Ok, after the good belly-ache laugh - grab your cup of coffee and continue on. But for under a hundred bucks, you'd be surprised at just what this little experiment produces. Give it a go the next time the seas are a bit choppy and I suspect you will find your self with a bit of a grin on your face. Doesn't stop slamming, obviously, but manages the slapping "sound" quite effectively as the rafts absorb the initial wave impact, and 'slapping' sound accordingly.

I can see the frown on your face after the first decent wave rips your gizmo off and you see it floating behind the boat. What sort of raft would not be ripped apart from tons of wave force? It may help wave slap a little if you picked up you cat with a helicopter and dropped it, that is if the sound of the rafts exploding wasn't even noisier. Sorry but I'm only laughing at you not with you...
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Old 22-09-2008, 11:16   #18
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You are right that slamming can be a major problem and is certainly something that all designers consider when designing a bridgedeck cabinned catamaran. Unfortunately life is a compromise, increase bridgedeck clearance and freeboard, windage and weight will go up while (generally) aesthetics goes down.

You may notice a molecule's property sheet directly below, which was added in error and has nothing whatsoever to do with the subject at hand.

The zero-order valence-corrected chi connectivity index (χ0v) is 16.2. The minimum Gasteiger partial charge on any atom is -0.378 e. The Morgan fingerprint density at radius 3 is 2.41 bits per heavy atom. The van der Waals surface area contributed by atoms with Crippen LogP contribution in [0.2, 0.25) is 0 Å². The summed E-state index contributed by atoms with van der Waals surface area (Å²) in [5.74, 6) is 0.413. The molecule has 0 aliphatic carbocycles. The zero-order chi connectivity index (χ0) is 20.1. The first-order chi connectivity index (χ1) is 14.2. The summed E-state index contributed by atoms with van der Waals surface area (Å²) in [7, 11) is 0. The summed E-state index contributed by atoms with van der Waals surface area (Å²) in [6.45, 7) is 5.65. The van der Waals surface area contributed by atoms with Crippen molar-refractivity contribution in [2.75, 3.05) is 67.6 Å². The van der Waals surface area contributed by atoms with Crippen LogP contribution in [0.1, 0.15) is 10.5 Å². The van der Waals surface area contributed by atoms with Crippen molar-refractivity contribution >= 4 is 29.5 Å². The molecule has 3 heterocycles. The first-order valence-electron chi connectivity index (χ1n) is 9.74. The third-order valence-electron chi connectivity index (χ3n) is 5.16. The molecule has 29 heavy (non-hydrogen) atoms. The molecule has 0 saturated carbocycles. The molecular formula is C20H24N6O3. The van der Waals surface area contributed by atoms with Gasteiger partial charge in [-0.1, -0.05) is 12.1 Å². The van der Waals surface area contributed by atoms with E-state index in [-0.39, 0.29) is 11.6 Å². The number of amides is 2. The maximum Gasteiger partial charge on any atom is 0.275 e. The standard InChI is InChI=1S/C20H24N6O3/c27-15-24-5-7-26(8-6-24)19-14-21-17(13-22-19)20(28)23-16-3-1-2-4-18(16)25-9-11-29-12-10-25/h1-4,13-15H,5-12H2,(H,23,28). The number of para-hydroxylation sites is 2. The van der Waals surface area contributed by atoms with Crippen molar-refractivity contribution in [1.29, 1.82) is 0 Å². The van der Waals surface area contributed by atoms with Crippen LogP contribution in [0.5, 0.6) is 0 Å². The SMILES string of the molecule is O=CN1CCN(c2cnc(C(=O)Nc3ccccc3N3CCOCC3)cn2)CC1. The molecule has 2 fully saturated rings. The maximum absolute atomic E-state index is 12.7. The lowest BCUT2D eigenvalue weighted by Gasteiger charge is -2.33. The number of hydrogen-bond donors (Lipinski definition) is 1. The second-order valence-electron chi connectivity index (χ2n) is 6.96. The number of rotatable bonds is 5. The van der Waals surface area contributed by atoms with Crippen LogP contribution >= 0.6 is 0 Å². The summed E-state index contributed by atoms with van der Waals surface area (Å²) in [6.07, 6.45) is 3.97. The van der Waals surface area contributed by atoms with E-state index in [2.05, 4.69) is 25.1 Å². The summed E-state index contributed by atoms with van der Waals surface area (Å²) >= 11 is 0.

My general rule of thumb is that you should be able to get a conventional inflatable dinghy (ie not a RIB) under the bridgedeck, (although I'm not convinced about Aussiesuede's idea!) I would avoid boats that don't have that much clearance if you want to be comfortable offshore.

I'd also avoid boats (like Prouts) with big nacelles as they, in my experience, slam more than boats without nacelles. I'd also avoid sleeping in the bow bunks of any catamaran, the only good sea berths are aft of the mast.

Incidentally I sailed the Capetown to Rio race in a Norseman 43 (similar to the Voyage). Apart from stores for 6 men for a month the boat was empty (no dinghy for example) and it slammed very badly. Loaded for cruising it would be much worse.

My current thinking is to have a gently V'eed bridgdeck floor (as on my Transit 38 design). That way the wave energy can dissipate sideways rather than straight up.

What certainly works extremely well is a big hull knuckle (again as on my Transit and also Eclipse and Sagitta designs) which deflects waves down and helps break the solid water into spray. The fact that you get less spray on deck and have more interior room is a bonus.

It maybe an unsurmountable problem, but as I said at the beginning, bridgedeck slamming is something that concerns all catamaran designers

Richard Woods of Woods Designs

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Old 22-09-2008, 11:48   #19
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What do you think of this dinghy position then?


From: Alibi - Catamaran manufacturer - Constructeur de catamarans - Catalibi


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Old 22-09-2008, 11:58   #20
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I can't imagine the dink being so stable there is no wear. If ever it did come loose.....oh my the problems.
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Old 22-09-2008, 12:01   #21
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How do you get it into/out of that position?? How do you stop it filling with water on the first wave it meets?